David Partridge is an American/Canadian artist who lived and worked in Ottowa, Canada, and is best known for his works created with nails.
Born in Akron, Ohio in 1919, he settled in Canada at the age of 16, becoming naturalised in 1945 after serving in the R.C.A.F. He studied art under various masters at various schools at different times, before attending the Art Students' League in New York under Harry Sternberg in 1948. He was awarded a British Council Scholarship to study at the Slade School of Art in London, which he did in 1950 and 1951, subsequently studying print-making under William Hayter at Atelier 17 in Paris.
Shortly after his return to Canada in the late 1950s he embarked upon a house rebuilding project in Ottawa. Seeing nails sticking out of a beam, he was inspired to create his first nail works. In Atelier 17 in Paris, where Partridge had studied, he had seen the work of Hungarian artist Zoltan Kemeny which would also prove formative in this direction. By 1960 Partridge had produced about a dozen nail works, which aligns him directly with Zero Group founder Günther Uecker’s interest in the same medium in Germany.
In an article for Canadian Art entitled "Configurations" he discussed his nail constructions: “They have satisfied an urge for complete abstract creation with which I am not content in painting." In 1962 he won the sculpture prize in the 79th Annual Spring Exhibition of the Montreal Museum of Fine Arts for an entry of wood and nails entitled Standing Configuration No. 9. By July of 1962 his configurations had caught the interest of Time Magazine in an article for the July 27th issue in which his works were also discussed: "The one common denominator of my works is that they create a unified whole, really out of chaos."
In the Autumn of 1962 he returned to London, where his work became very popular. Throughout the 1960s he had solo shows at The New Vision Centre; New Charing Cross Gallery; Hamilton Gallery and Covent Garden Gallery.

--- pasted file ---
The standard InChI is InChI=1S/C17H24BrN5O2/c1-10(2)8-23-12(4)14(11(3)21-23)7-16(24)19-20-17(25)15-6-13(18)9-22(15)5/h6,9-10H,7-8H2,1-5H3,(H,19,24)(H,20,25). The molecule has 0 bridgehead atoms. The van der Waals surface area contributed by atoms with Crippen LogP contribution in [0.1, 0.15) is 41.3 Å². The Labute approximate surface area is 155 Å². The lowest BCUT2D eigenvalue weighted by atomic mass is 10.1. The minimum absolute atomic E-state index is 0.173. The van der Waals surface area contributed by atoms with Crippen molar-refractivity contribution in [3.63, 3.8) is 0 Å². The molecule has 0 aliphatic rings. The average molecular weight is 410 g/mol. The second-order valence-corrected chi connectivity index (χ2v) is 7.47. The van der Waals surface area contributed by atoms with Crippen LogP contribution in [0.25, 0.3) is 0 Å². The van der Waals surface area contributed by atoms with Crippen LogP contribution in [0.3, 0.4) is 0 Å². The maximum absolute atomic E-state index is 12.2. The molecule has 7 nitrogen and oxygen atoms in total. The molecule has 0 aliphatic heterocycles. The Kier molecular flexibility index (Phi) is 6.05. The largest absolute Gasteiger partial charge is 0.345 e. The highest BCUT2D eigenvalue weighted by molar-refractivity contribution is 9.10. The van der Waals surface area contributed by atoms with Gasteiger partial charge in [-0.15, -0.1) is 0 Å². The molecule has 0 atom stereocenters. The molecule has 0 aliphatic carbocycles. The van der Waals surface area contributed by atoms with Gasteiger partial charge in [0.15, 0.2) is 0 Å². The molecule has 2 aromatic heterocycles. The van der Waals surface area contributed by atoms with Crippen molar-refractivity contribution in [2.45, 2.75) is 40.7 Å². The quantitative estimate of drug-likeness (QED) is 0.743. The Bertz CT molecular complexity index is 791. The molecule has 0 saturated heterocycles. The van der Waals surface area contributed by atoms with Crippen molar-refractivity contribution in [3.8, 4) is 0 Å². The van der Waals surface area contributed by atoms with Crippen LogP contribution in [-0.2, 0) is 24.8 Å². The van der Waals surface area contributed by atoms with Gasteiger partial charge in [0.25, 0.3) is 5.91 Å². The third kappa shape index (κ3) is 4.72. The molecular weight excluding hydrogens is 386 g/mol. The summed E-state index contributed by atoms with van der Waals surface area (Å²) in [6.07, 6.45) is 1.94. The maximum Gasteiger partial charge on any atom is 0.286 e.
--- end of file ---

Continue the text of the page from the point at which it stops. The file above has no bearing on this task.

The Toronto Star described his work in 1973, "With whatever common nails he has on hand, the artist achieves remarkable texture and relief. Gleaming rows of wire-brushed nail heads catch the light to suggest the scales of metallic reptile or some aboriginal city seen from high in the air." Norah-Jean Perkin in The Windsor Star (1975) noted, "Amazingly he does not plan his nail works beforehand, but starts with one nail and lets it grow from there. He builds up mountains and hills with successively higher rows of nails, and descends gradually or sharply into valleys often cut by narrow space or crevasse. The flat heads of the nails and the polished, painted wood backings catch the light and reflect it, emphasizing different parts of the piece depending on where you are standing. . . . There are so many dips, curves and angles within the body of nails that light is constantly caught and reflected throughout the piece, creating a feeling of movement. . . .
His work is held in the following collections, amongst others:
National Gallery of Canada, Ottawa
Art Gallery of Ontario, Toronto
Museum of Fine Arts, Montreal
Victoria & Albert Museum, London
Tate Gallery, London
Library of Congress, Washington, D.C.
Gallery of New South Wales, Sydney, Australia
National Gallery of Malaysia
Museum of Contemporary Art, Santiago, Chile